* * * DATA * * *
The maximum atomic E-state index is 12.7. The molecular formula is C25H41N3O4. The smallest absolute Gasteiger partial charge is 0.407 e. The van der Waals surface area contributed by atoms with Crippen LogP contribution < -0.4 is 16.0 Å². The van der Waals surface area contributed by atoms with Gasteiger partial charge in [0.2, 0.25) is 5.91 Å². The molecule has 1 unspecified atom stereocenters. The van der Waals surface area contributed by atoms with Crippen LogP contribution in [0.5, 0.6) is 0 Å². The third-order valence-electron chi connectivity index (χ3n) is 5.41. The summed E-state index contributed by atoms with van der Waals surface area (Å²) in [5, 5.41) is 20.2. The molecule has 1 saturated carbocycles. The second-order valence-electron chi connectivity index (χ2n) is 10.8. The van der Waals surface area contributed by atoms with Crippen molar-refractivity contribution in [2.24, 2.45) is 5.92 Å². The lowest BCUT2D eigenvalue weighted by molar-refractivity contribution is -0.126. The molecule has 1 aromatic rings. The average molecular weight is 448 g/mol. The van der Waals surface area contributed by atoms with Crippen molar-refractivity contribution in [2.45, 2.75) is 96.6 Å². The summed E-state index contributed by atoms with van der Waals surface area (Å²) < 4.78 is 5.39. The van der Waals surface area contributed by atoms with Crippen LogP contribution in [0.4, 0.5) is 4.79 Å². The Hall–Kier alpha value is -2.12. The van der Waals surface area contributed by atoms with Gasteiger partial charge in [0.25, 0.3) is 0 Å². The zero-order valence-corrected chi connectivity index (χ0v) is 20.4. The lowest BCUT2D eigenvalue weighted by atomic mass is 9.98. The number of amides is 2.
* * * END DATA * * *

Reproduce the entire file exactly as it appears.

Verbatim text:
The maximum atomic E-state index is 12.7. The molecular formula is C25H41N3O4. The smallest absolute Gasteiger partial charge is 0.407 e. The van der Waals surface area contributed by atoms with Crippen LogP contribution < -0.4 is 16.0 Å². The van der Waals surface area contributed by atoms with Gasteiger partial charge in [0.2, 0.25) is 5.91 Å². The molecule has 1 unspecified atom stereocenters. The van der Waals surface area contributed by atoms with Crippen LogP contribution in [0.5, 0.6) is 0 Å². The third-order valence-electron chi connectivity index (χ3n) is 5.41. The summed E-state index contributed by atoms with van der Waals surface area (Å²) in [5, 5.41) is 20.2. The molecule has 1 saturated carbocycles. The second-order valence-electron chi connectivity index (χ2n) is 10.8. The van der Waals surface area contributed by atoms with Crippen molar-refractivity contribution in [2.24, 2.45) is 5.92 Å². The lowest BCUT2D eigenvalue weighted by molar-refractivity contribution is -0.126. The molecule has 1 aromatic rings. The average molecular weight is 448 g/mol. The van der Waals surface area contributed by atoms with Crippen molar-refractivity contribution in [2.45, 2.75) is 96.6 Å². The summed E-state index contributed by atoms with van der Waals surface area (Å²) < 4.78 is 5.39. The van der Waals surface area contributed by atoms with Crippen LogP contribution in [0.4, 0.5) is 4.79 Å². The Hall–Kier alpha value is -2.12. The van der Waals surface area contributed by atoms with Gasteiger partial charge in [0.25, 0.3) is 0 Å². The zero-order valence-corrected chi connectivity index (χ0v) is 20.4. The lowest BCUT2D eigenvalue weighted by atomic mass is 9.98. The number of amides is 2.